Ryan Reed is a freelance music/culture writer/editor. He also contributes to Rolling Stone, Relix Magazine, Revolver, Pitchfork, and other publications.
Watch Tommy Lee Play a College Professor on ‘The Goldbergs’
In clip from the ABC sitcom, Motley Crue drummer dons bow tie and calls rock music "deafening noise made by morally questionable gentlemen"
15 Classic Rock Songs That Were Written Very Quickly
Sometimes working fast pays off.
Gene Simmons Puts Ice Cubes in His Breakfast Cereal
Kiss are still one month away from launching the 2020 leg of their farewell tour, but co-founding member is making headlines for another, more disturbing reason.
Why Alan Parsons Might Return to Pink Floyd’s Weirdest Album Idea: Exclusive Interview
He's still disappointed the aborted 'Household Objects' project was never released.
All 183 Yes Songs Ranked Worst to Best
Yes have survived because they've been willing to endlessly adapt. But which experiment worked best?
5 Songs We’d Love to See Fleetwood Mac Play at Their Tour Opener
Questions linger about the revamped Mac. Will they blacklist all Buckingham material? And if so, how they fill the gaps?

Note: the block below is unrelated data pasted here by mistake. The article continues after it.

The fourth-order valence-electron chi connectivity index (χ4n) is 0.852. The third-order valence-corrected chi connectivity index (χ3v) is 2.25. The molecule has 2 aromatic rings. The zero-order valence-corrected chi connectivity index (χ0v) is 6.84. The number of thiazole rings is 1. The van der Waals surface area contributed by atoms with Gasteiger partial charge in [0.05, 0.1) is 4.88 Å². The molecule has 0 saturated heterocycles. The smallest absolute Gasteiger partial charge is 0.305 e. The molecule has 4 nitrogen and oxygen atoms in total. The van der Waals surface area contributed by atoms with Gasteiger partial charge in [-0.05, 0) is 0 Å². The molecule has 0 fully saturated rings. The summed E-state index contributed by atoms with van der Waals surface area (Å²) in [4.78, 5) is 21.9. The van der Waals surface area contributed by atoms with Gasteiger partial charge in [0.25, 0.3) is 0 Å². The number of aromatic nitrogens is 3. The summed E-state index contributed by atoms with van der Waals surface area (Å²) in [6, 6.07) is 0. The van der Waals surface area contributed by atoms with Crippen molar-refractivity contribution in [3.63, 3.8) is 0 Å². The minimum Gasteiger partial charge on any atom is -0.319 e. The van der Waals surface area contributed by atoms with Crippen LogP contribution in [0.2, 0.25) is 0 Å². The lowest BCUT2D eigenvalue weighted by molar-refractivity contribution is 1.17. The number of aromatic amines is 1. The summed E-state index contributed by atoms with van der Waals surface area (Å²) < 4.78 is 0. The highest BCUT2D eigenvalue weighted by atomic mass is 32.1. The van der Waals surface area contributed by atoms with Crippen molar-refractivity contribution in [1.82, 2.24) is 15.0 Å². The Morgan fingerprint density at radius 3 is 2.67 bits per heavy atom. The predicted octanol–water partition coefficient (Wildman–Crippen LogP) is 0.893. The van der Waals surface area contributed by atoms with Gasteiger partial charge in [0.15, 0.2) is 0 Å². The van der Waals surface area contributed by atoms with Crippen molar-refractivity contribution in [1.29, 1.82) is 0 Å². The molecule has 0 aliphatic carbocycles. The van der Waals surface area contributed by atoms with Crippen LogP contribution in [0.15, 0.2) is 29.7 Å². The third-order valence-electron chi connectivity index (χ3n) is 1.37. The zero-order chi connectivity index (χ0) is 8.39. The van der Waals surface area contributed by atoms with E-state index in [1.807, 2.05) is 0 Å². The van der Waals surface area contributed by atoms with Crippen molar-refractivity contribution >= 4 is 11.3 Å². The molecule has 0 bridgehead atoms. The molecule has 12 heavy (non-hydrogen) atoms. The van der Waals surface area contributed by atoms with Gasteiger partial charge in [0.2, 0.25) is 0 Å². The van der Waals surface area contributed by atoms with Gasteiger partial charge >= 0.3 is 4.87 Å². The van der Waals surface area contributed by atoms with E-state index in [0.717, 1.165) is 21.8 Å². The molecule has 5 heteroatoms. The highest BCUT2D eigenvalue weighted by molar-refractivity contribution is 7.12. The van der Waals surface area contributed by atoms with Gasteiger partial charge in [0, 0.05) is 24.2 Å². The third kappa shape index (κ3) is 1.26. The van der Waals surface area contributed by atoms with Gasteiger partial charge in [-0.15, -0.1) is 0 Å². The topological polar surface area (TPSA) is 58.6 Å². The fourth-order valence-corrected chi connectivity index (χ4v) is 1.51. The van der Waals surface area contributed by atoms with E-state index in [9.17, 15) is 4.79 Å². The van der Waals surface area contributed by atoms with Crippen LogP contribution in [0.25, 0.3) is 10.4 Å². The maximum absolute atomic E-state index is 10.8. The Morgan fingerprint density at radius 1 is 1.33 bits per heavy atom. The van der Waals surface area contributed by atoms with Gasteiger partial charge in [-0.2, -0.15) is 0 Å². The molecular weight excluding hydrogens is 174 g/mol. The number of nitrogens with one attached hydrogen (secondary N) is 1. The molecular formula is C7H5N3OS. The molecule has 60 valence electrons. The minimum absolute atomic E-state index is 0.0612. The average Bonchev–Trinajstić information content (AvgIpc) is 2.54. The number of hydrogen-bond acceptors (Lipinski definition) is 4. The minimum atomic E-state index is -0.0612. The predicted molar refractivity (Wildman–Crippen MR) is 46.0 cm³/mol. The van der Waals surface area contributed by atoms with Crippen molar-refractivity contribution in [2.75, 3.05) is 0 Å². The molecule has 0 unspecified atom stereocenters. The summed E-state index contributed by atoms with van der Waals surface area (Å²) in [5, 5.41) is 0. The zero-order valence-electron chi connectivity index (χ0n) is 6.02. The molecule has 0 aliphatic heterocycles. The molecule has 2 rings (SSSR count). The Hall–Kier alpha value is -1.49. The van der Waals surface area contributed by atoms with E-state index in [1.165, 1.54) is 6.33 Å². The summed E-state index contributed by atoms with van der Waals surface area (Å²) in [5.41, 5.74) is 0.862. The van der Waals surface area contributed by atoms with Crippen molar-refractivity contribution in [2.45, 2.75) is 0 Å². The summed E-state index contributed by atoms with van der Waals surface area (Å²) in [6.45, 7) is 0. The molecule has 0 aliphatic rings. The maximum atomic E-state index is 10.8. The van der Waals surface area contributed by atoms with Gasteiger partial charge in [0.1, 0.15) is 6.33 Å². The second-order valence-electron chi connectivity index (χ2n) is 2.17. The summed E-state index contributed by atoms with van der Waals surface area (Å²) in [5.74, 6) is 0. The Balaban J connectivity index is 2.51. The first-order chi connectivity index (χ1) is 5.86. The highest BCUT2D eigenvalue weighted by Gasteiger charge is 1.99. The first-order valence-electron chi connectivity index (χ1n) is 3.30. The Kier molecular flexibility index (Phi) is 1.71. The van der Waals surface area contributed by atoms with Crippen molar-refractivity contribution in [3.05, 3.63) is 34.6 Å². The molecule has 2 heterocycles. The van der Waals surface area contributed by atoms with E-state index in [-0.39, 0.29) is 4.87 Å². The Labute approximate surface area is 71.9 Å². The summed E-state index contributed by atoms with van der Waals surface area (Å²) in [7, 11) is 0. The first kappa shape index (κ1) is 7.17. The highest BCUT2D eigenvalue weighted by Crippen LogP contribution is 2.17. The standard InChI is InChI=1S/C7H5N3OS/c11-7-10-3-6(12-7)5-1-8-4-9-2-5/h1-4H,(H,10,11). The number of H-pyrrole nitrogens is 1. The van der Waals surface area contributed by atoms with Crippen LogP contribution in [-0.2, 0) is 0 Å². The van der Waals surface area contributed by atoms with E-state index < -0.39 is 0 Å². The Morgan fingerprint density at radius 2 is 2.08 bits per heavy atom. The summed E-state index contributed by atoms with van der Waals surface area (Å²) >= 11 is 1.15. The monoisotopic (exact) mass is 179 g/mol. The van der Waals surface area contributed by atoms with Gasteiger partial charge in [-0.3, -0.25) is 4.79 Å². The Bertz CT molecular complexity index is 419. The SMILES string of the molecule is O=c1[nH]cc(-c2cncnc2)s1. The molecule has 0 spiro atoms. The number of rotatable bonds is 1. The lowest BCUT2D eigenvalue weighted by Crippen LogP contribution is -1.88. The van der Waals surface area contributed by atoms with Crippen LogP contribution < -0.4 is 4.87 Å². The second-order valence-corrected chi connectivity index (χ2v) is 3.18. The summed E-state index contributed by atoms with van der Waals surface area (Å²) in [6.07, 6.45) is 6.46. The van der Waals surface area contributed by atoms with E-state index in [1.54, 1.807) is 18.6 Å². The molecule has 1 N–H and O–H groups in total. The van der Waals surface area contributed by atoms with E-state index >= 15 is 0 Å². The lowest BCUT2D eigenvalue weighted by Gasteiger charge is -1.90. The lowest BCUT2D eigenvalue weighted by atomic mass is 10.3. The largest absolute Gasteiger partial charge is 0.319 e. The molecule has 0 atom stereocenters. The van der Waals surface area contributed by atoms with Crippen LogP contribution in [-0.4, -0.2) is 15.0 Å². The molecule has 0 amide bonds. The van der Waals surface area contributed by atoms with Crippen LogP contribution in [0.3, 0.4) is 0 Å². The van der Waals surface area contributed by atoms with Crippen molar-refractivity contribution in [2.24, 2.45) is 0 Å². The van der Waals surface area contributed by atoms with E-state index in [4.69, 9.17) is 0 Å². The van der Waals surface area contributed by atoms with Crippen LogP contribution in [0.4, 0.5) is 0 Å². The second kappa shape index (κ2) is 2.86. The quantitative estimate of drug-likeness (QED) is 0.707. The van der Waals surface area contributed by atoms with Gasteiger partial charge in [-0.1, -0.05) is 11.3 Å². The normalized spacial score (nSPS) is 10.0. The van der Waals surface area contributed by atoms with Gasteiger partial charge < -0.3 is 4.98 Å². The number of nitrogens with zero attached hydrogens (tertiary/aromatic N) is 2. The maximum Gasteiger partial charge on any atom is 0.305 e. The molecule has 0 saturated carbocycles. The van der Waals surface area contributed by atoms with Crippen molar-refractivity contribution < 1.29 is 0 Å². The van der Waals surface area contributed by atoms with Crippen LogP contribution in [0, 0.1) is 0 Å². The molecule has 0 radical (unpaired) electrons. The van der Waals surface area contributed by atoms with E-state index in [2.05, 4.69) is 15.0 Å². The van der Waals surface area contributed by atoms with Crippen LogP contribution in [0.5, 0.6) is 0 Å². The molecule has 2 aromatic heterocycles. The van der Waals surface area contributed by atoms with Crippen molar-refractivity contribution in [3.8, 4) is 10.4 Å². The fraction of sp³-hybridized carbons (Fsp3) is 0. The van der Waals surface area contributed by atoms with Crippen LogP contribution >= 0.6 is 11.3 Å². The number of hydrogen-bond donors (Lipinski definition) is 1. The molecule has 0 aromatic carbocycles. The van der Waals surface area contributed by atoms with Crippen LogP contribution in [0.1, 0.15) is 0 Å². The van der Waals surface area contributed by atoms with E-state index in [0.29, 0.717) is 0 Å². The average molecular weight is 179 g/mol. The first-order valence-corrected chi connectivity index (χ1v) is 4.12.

The History of Yes Live Albums
In their tumultuous half-century of existence, Yes have released 16 live albums. That's way too many live albums.
Cruise to the Edge 2018: Review
Yes' annual floating retreat, Cruise to the Edge, has been a vehicle for both celebration and mourning – as much a memorial service as a music festival.
When Rush Closed Out the ’80s With the Transitional ‘Presto’
This album falls somewhere between the band's synth-driven early '80s era and their guitar-heavy return in the late '90s.
Jethro Tull, ‘A Passion Play: An Extended Performance’ – Album Review
Jethro Tull have released a re-mastered and expanded edition of their 1973 album, 'A Passion Play.'
Yes, ‘Heaven & Earth’ – Album Review
We reviewed 'Heaven and Earth,' the new album by Yes.
16 Years Ago: Led Zeppelin’s ‘BBC Sessions’ Released
For many diehards, Led Zeppelin were even more mind-blowing onstage than they were in the studio. With 1997's 'BBC Sessions,' that argument was strengthened considerably, as it showcased the most powerful quartet in rock music at their most playful and hard-hitting.